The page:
Bernie Doesn’t Just Shake! Parkinson’s Disease & ArtFebruary 17, 2017
In April this year the Garvan Institute of Medical Research in Sydney hosted an unusual exhibition called Bernie doesn’t just shake! It was a four-day event, launched by an evening function that included speakers from many different walks of life – the majority were sufferers from Parkinson’s disease.
The star of the show was Bernie McGrath, a former commercial real estate agent who was given deep brain stimulation (DBS) to alleviate severe movement problems associated with Parkinson’s. What nobody suspected was that Bernie would enter the operating theatre as a real estate and emerge as an artist. Shortly after the procedure Bernie began experimenting with art materials, and discovered a passion for painting. Now he is a professional artist, working compulsively in a range of abstract expressionist styles. He may use brushes and palette knives, or simply pour paint onto the canvas. Making a massive leap from amateur to avant-garde he has even used a garden hose and a blowtorch.
The foyer of the Garvan was turned into a showcase for Bernie’s brilliantly coloured paintings. In the centre of the floor was an installation of wobbly dolls, each a miniature Bernie, dressed in a Hawaiian shirt. The dolls were for sale, raising money for a new initiative called It’s Not Funny, which aims to encourage a more positive approach to Parkinson’s.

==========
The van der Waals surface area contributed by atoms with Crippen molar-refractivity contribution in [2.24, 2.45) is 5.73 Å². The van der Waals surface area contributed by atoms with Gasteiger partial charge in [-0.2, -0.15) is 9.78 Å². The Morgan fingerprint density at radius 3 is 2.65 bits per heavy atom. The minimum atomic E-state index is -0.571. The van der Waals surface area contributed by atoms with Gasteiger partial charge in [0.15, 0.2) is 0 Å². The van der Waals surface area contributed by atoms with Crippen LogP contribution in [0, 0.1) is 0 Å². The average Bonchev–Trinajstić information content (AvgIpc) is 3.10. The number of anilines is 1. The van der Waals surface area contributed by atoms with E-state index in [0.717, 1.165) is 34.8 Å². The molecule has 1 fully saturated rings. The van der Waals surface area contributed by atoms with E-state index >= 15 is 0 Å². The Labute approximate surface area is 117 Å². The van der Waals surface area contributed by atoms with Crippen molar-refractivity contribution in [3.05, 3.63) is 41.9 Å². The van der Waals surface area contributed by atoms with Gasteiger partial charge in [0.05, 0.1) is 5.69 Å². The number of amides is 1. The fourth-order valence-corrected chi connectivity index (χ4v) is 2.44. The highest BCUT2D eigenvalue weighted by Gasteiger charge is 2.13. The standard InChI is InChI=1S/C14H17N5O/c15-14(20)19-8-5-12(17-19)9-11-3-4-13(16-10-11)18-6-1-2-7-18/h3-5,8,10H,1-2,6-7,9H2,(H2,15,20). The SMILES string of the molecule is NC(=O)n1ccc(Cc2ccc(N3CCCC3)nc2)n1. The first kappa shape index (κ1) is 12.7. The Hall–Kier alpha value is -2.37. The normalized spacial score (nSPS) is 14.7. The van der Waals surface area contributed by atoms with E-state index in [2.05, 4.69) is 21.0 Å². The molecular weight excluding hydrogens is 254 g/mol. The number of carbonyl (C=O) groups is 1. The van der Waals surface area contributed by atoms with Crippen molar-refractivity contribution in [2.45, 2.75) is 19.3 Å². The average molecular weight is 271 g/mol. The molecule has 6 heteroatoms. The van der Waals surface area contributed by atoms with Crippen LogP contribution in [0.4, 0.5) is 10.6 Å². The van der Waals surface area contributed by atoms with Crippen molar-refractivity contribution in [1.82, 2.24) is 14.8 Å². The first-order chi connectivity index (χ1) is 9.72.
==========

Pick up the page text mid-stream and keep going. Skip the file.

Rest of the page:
It’s Not Funny was founded by John Peplow, a marketing specialist recently diagnosed with the disease, who argues that Parkinson’s can be viewed as a kind of awakening. Peplow likes to quote leading neurologist, Professor Anthony Cooper, who says that if you’re going to have an incurable, chronic disease, Parkinson’s is the most interesting one to have.
“They say that intellectual people get Parkinsons,” Peplow explains. “Because it’s so diverse and takes such a long time to evolve, your thinking gradually changes. You don’t panic – you start rearranging your point of view. You evolve as a thinking person instead of going the other way. For instance, if you’re about to retire from a job you could be closing your mind, but Parkinsons stimulates a new self-awareness.”
There are many myths and preconceptions associated with a disease which is essentially a disorder of the central nervous system brought about by the death of cells in a part of the brain called the substantia nigra. This leads to a lack of dopamine, an important organic chemical that helps nerve cells send signals to each other. Restoring dopamine is an obvious first treatment but there is no textbook way of fighting the disease because it affects everyone differently. It’s commonly believed that Parkinson’s sufferers shake uncontrollably, but they might just as easily stiffen up. The illness might develop quickly or slowly, with sleep and mood disorders. The symptoms are as individual as the sufferers.